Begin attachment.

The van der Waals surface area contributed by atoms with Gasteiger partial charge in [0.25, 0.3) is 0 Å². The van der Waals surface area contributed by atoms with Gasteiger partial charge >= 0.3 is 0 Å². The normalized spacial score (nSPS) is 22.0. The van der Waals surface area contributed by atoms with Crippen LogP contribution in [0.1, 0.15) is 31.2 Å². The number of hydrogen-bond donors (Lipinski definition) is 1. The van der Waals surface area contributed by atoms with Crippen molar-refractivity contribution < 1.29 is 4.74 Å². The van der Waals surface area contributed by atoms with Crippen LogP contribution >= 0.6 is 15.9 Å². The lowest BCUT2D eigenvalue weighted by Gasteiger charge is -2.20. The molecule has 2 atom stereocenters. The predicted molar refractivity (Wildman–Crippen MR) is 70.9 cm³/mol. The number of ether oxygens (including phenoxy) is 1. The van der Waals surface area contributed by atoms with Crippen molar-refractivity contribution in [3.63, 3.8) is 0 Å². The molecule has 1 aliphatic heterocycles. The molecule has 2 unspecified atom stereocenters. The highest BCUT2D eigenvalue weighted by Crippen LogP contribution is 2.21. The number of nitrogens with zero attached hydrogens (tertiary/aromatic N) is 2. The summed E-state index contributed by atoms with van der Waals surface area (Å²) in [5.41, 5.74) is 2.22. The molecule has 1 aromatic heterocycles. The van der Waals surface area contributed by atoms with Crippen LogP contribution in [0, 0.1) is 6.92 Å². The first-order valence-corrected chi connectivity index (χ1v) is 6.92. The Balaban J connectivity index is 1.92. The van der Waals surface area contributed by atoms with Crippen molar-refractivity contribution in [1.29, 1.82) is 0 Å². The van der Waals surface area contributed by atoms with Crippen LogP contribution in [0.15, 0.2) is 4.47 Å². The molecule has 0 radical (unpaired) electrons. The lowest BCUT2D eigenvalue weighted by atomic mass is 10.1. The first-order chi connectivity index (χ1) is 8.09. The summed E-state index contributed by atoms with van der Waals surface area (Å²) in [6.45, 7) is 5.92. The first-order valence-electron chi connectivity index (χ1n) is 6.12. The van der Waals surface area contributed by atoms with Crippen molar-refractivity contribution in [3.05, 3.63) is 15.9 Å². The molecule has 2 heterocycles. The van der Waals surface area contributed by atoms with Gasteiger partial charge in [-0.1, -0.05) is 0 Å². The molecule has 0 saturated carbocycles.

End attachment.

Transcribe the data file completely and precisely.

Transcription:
The van der Waals surface area contributed by atoms with Gasteiger partial charge in [0.25, 0.3) is 0 Å². The van der Waals surface area contributed by atoms with Gasteiger partial charge >= 0.3 is 0 Å². The normalized spacial score (nSPS) is 22.0. The van der Waals surface area contributed by atoms with Crippen LogP contribution in [0.1, 0.15) is 31.2 Å². The number of hydrogen-bond donors (Lipinski definition) is 1. The van der Waals surface area contributed by atoms with Crippen molar-refractivity contribution < 1.29 is 4.74 Å². The van der Waals surface area contributed by atoms with Crippen LogP contribution >= 0.6 is 15.9 Å². The lowest BCUT2D eigenvalue weighted by Gasteiger charge is -2.20. The molecule has 2 atom stereocenters. The predicted molar refractivity (Wildman–Crippen MR) is 70.9 cm³/mol. The number of ether oxygens (including phenoxy) is 1. The van der Waals surface area contributed by atoms with Crippen molar-refractivity contribution in [3.63, 3.8) is 0 Å². The molecule has 1 aliphatic heterocycles. The molecule has 2 unspecified atom stereocenters. The highest BCUT2D eigenvalue weighted by Crippen LogP contribution is 2.21. The number of nitrogens with zero attached hydrogens (tertiary/aromatic N) is 2. The summed E-state index contributed by atoms with van der Waals surface area (Å²) in [5.41, 5.74) is 2.22. The molecule has 1 aromatic heterocycles. The van der Waals surface area contributed by atoms with Crippen LogP contribution in [0, 0.1) is 6.92 Å². The first-order valence-corrected chi connectivity index (χ1v) is 6.92. The Balaban J connectivity index is 1.92. The van der Waals surface area contributed by atoms with Crippen molar-refractivity contribution in [1.29, 1.82) is 0 Å². The van der Waals surface area contributed by atoms with Crippen LogP contribution in [0.15, 0.2) is 4.47 Å². The molecule has 0 radical (unpaired) electrons. The lowest BCUT2D eigenvalue weighted by atomic mass is 10.1. The first-order chi connectivity index (χ1) is 8.09. The summed E-state index contributed by atoms with van der Waals surface area (Å²) in [6.45, 7) is 5.92. The first-order valence-electron chi connectivity index (χ1n) is 6.12. The van der Waals surface area contributed by atoms with Crippen molar-refractivity contribution in [3.05, 3.63) is 15.9 Å². The molecule has 2 heterocycles. The van der Waals surface area contributed by atoms with Gasteiger partial charge in [-0.1, -0.05) is 0 Å². The molecule has 0 saturated carbocycles.